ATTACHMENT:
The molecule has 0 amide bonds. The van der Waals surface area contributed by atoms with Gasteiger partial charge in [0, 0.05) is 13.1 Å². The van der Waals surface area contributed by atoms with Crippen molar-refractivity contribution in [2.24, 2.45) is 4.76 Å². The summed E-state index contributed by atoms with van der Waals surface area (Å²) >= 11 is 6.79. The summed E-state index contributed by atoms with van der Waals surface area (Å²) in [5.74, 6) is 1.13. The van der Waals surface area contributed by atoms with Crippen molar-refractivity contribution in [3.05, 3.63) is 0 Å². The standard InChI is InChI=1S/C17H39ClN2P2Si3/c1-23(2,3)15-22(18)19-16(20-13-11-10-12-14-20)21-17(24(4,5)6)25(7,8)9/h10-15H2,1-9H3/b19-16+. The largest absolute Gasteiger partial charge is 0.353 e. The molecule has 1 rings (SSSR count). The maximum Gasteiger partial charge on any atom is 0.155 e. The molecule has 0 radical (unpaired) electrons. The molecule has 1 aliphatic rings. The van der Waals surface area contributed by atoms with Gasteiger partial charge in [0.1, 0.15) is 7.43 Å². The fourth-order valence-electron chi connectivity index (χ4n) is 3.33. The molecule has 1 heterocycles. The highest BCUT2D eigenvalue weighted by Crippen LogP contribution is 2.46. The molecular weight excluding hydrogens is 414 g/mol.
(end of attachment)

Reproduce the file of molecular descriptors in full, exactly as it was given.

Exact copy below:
The molecule has 0 amide bonds. The van der Waals surface area contributed by atoms with Gasteiger partial charge in [0, 0.05) is 13.1 Å². The van der Waals surface area contributed by atoms with Crippen molar-refractivity contribution in [2.24, 2.45) is 4.76 Å². The summed E-state index contributed by atoms with van der Waals surface area (Å²) >= 11 is 6.79. The summed E-state index contributed by atoms with van der Waals surface area (Å²) in [5.74, 6) is 1.13. The van der Waals surface area contributed by atoms with Crippen molar-refractivity contribution in [3.05, 3.63) is 0 Å². The standard InChI is InChI=1S/C17H39ClN2P2Si3/c1-23(2,3)15-22(18)19-16(20-13-11-10-12-14-20)21-17(24(4,5)6)25(7,8)9/h10-15H2,1-9H3/b19-16+. The largest absolute Gasteiger partial charge is 0.353 e. The molecule has 1 rings (SSSR count). The maximum Gasteiger partial charge on any atom is 0.155 e. The molecule has 0 radical (unpaired) electrons. The molecule has 1 aliphatic rings. The van der Waals surface area contributed by atoms with Gasteiger partial charge in [0.1, 0.15) is 7.43 Å². The fourth-order valence-electron chi connectivity index (χ4n) is 3.33. The molecule has 1 heterocycles. The highest BCUT2D eigenvalue weighted by Crippen LogP contribution is 2.46. The molecular weight excluding hydrogens is 414 g/mol.